One of my favorite books is A Tree Grows in Brooklyn by Betty Smith. I have read it countless times, and reread it in every decade of my life. I love Francie Nolan, who once got a job at a Press Clipping Bureau. Now, because I have read the novel so many times, I also read the description of her work many times. It’s all explained very clearly, but at the same time, I really had no idea what was going on.
The interview was short. She was hired on trial. Hours, nine to five-thirty, half an hour for lunch, salary, seven dollars a week to start. First, the Boss took her on a tour of inspection of the Press Clipping Bureau. The ten readers sat at long sloping desks. The newspapers of all the states were divided among them. The papers poured into the Bureau every hour of every day from every city in every state of the Union. The girls marked and boxed items sought and put down their total and their own identifying number on the top of the front page. The marked papers were collected and brought to the printer who had a hand press containing an adjustable date apparatus, and racks of slugs before her. She adjusted the paper's date on her press, inserted the slug containing the name, city, and state of the newspaper and printed as many slips as there were items marked. Then, slips and newspaper went to the cutter who stood before a large slanting desk and slashed out the marked items with a sharp curved knife. (In spite of the letterhead, there wasn't a pair of shears on the premises.) As the cutter slashed out the items, throwing the discarded paper to the floor, a sea of newspaper rose as high as her waist each fifteen minutes. A man collected this waste paper and took it away for baling. The clipped items and slips were turned over to the paster who affixed the clippings, to the slips. Then they were filed, collected and placed in envelopes and mailed.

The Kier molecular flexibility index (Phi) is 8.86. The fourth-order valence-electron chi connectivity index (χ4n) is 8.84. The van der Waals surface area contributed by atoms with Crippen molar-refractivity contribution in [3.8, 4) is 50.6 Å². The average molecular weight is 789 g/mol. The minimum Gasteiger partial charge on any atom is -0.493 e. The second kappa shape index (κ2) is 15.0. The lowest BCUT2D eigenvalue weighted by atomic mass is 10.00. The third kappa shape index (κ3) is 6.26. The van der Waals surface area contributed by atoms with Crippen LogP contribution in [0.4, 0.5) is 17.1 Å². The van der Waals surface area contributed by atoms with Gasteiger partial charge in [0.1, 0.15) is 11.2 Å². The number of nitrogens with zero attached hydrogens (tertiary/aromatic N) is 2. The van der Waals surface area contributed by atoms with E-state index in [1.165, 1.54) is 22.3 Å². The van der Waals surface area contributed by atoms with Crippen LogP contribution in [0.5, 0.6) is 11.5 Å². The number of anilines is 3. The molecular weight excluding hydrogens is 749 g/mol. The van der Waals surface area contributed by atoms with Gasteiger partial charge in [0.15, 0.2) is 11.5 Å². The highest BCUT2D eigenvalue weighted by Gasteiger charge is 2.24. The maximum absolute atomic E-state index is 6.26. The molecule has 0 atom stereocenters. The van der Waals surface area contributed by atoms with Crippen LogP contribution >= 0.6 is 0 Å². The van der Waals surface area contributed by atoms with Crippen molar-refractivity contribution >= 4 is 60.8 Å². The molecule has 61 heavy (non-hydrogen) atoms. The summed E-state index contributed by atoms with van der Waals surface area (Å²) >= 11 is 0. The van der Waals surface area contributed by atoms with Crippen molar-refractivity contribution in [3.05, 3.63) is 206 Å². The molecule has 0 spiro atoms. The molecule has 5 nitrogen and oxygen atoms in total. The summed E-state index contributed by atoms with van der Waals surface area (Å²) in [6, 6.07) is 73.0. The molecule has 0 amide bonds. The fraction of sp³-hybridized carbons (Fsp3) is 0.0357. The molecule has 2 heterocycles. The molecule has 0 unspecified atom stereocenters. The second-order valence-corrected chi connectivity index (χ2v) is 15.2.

While exploring a box at the Armitt, and only because of reading A Tree Grows in Brooklyn, I knew what these were as soon as I saw them. Press clippings! The PNEU paid a press clipping bureau just like Francie’s to look through all the papers for anything that mentioned their organization, Charlotte Mason, or her publications. And here they are—envelopes stuffed full of them—pasted onto their slips and mailed to the PNEU office so they could see what people were saying about them. It’s a primitive version of Googling, if you think about it. If Elsie Kitching had been able to Google, she wouldn’t have needed these.
I did not have the time to read all of them—and many of them are pretty mundane. One that struck me as funny was a book review that complained that Charlotte Mason was too wordy, and if her contemporaries felt that way, it’s easy to understand how much harder it is for modern readers to follow her.
But I snapped a picture of a few press clippings at the time, just in case there are other fans of A Tree Grows in Brooklyn who might be interested to see how and why those press clipping bureaus existed.